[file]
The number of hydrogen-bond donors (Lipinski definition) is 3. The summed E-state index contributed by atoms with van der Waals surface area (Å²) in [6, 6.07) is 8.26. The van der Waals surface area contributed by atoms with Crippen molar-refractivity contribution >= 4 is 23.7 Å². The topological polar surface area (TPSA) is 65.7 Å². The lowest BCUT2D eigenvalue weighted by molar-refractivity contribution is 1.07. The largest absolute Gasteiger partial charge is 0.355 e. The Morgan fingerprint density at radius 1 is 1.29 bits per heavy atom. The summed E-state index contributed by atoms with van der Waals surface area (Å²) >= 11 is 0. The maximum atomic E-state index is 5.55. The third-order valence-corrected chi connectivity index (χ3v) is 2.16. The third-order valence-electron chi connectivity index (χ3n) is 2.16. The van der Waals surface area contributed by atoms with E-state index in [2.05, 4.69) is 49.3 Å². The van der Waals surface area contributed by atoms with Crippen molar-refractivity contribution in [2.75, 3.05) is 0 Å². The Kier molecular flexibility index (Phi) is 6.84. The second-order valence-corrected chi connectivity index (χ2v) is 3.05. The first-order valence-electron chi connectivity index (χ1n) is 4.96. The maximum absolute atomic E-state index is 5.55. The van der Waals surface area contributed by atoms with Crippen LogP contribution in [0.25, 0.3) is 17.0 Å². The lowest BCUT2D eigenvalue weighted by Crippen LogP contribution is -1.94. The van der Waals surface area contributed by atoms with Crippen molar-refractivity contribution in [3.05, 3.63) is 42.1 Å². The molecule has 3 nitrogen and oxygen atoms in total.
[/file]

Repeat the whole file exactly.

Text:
The number of hydrogen-bond donors (Lipinski definition) is 3. The summed E-state index contributed by atoms with van der Waals surface area (Å²) in [6, 6.07) is 8.26. The van der Waals surface area contributed by atoms with Crippen molar-refractivity contribution >= 4 is 23.7 Å². The topological polar surface area (TPSA) is 65.7 Å². The lowest BCUT2D eigenvalue weighted by molar-refractivity contribution is 1.07. The largest absolute Gasteiger partial charge is 0.355 e. The Morgan fingerprint density at radius 1 is 1.29 bits per heavy atom. The summed E-state index contributed by atoms with van der Waals surface area (Å²) >= 11 is 0. The maximum atomic E-state index is 5.55. The third-order valence-corrected chi connectivity index (χ3v) is 2.16. The third-order valence-electron chi connectivity index (χ3n) is 2.16. The van der Waals surface area contributed by atoms with E-state index in [2.05, 4.69) is 49.3 Å². The van der Waals surface area contributed by atoms with Crippen molar-refractivity contribution in [2.75, 3.05) is 0 Å². The Kier molecular flexibility index (Phi) is 6.84. The second-order valence-corrected chi connectivity index (χ2v) is 3.05. The first-order valence-electron chi connectivity index (χ1n) is 4.96. The maximum absolute atomic E-state index is 5.55. The van der Waals surface area contributed by atoms with Crippen LogP contribution in [0.25, 0.3) is 17.0 Å². The lowest BCUT2D eigenvalue weighted by Crippen LogP contribution is -1.94. The van der Waals surface area contributed by atoms with Crippen molar-refractivity contribution in [3.05, 3.63) is 42.1 Å². The molecule has 3 nitrogen and oxygen atoms in total.